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NEWS
By VICTOR PAUL ALVAREZ | March 27, 1994
If there is anything more futile than coveting a man's soul, it is pretending to be that man.I wanted to be the poet Charles "Hank" Bukowski.I tried to be Bukowski.Now Hank is dead, and I've stopped trying.This month, leukemia took Hank away at 73. His family came to America from Germany when he was 3, landing first in Baltimore. They settled in Los Angeles. It was here that Hank suffered his father's stern discipline, without escape, until finding solace in a bottle at age 13. Like Los Angeles, booze would both corrupt and create his writing all his life.
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BUSINESS
September 6, 2008
Appointments * Shirley Bigley LaMotte of Baltimore Reads Inc. has been appointed to the Baltimore City Workforce Investment Board by Mayor Sheila Dixon. On the board * Robert E. Grady, a partner in the Carlyle Group, has been named to the board of directors of Rockville-based The Symbio Group. Openings * Bukowski Public Relations has opened in Bel Air. The new agency will focus on providing communications and public relations services to small to midsize companies in the Baltimore-Washington market.
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NEWS
By DENNIS BARTEL | March 21, 1994
I knew Charles Bukowski. We bet the horses together sometimes. I can still see him, in an old undershirt and army-surplus pants, his face like a spoiled melon, upturned, watching the tote.This was many years ago. Back in L.A. Before the movie ''Barfly.'' Before many of the 40 books: ''Notes of a Dirty Old Man,'' ''Flower, Fist and Bestial Wail,'' ''Erections, Ejaculations, Exhibitions and General Tales of Ordinary Madness.'' The cult around Bukowski was still small back then, made up of druggies, whores and other outcasts, and peach-fuzz kids like me fascinated with the slimy underbelly and barely literate enough to read Bukowski's simple, brutal picture of it.Now Bukowski has died a hard death at 73, leukemia and pneumonia, disappearing in the dead of winter.
FEATURES
By Sam Sessa and Sam Sessa,SUN REPORTER | September 22, 2007
Five years ago, actor Wayne Willinger knew almost nothing about the life and works of the late author Charles Bukowski. Tonight, he will become him. If you go Bukowski in Baltimore is at 9 tonight at Flux Studios, 1821 N. Charles St. Tickets are $6. Information: myspace.com/thisisflux.
FEATURES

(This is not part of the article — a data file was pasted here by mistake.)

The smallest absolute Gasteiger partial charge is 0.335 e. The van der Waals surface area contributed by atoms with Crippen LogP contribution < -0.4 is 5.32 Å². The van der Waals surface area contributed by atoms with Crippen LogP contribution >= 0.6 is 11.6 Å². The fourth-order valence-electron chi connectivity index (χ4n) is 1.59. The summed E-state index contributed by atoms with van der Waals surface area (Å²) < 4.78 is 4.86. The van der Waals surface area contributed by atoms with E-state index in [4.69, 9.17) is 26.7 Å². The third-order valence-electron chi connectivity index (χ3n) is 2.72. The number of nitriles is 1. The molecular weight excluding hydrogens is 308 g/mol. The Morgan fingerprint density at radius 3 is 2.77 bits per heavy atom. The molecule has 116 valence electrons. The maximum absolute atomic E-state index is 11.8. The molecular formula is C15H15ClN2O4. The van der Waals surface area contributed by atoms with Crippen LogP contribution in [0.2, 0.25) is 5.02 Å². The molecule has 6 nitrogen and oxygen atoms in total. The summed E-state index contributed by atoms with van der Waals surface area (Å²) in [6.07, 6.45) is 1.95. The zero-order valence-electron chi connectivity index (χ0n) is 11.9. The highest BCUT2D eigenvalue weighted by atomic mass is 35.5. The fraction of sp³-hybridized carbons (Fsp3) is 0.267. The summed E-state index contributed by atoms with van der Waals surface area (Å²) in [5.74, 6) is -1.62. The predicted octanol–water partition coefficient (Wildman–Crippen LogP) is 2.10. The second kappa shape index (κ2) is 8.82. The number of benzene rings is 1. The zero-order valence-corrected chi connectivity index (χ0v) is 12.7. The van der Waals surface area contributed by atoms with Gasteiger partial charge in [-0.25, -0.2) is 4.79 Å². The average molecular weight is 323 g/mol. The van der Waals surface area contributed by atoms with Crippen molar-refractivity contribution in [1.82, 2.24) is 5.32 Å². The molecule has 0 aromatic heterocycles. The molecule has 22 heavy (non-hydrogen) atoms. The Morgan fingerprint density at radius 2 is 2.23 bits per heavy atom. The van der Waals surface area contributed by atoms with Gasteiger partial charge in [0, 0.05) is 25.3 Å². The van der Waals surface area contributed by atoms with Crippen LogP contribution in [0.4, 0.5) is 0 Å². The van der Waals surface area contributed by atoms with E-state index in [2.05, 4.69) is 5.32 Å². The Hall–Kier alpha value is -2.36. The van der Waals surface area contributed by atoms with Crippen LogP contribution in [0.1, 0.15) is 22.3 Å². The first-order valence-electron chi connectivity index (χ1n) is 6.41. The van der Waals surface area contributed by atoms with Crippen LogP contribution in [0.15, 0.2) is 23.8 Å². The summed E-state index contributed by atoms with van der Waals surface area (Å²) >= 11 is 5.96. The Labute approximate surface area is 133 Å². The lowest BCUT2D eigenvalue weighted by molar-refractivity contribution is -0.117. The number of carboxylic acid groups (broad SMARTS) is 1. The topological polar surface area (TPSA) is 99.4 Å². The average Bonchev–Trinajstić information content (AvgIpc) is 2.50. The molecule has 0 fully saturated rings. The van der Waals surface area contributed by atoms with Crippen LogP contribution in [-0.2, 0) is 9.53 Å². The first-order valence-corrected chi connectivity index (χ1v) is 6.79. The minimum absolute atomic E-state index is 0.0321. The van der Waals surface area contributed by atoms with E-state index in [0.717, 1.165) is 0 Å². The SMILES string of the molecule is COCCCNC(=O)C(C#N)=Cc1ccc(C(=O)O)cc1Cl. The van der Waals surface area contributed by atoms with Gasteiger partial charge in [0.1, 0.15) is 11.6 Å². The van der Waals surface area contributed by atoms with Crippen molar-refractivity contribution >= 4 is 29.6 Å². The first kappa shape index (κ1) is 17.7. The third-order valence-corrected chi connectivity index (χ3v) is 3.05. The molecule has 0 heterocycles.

By Stephen Kiehl and Stephen Kiehl,SUN STAFF | July 30, 2004
There is one indelible scene in the new documentary Bukowski: Born Into This in which we find the poet and novelist Charles Bukowski standing old and craggy in the driveway of his childhood home, next to the lawn he mowed as a boy, explaining how his father would beat him if he missed a single blade of grass. Naturally, then, his father beat him every time he mowed the lawn. Born Into This makes the argument that those beatings and other hardships helped form Bukowski, who died in 1994, into a writer who reclaimed poetry for the people, ripping it from the clutches of the academics to speak for the drunk, the angry and the poor.
FEATURES
By Los Angeles Times | March 10, 1994
LOS ANGELES -- Charles Bukowski, the prolific writer and poet laureate of Los Angeles low-life whose rough-hewn autobiographical poems, short stories, novels and 1987 film "Barfly" chronicled his hard-bitten alcoholic youth, died yesterday. He was 73.Mr. Bukowski, a cult favorite in Europe before he achieved fame at home, died of leukemia at San Pedro Peninsula Hospital, said his wife, Linda. She said that although he had suffered from the disease for about a year, he had worked until recently.
FEATURES
By Chris Kaltenbach and Chris Kaltenbach,Sun Movie Critic | September 8, 2006
The American writer and poet Charles Bukowski is certainly an acquired taste, and Factotum may be just the film for determining whether one wants to acquire it. Based largely on Bukowski's autobiographical 1975 novel, the movie stars Matt Dillon as Bukowski's stand-in, Henry Chinaski. Factotum doesn't let us in on much of Chinaski's background, but his present is plenty bleak enough to help us fill in the blanks. A cynical, iconoclastic drifter whose only ambition is to write, Chinaski wafts from menial job to menial job, rarely keeping them for more than a few days (mostly because he spends more time at the nearest bar than on the job)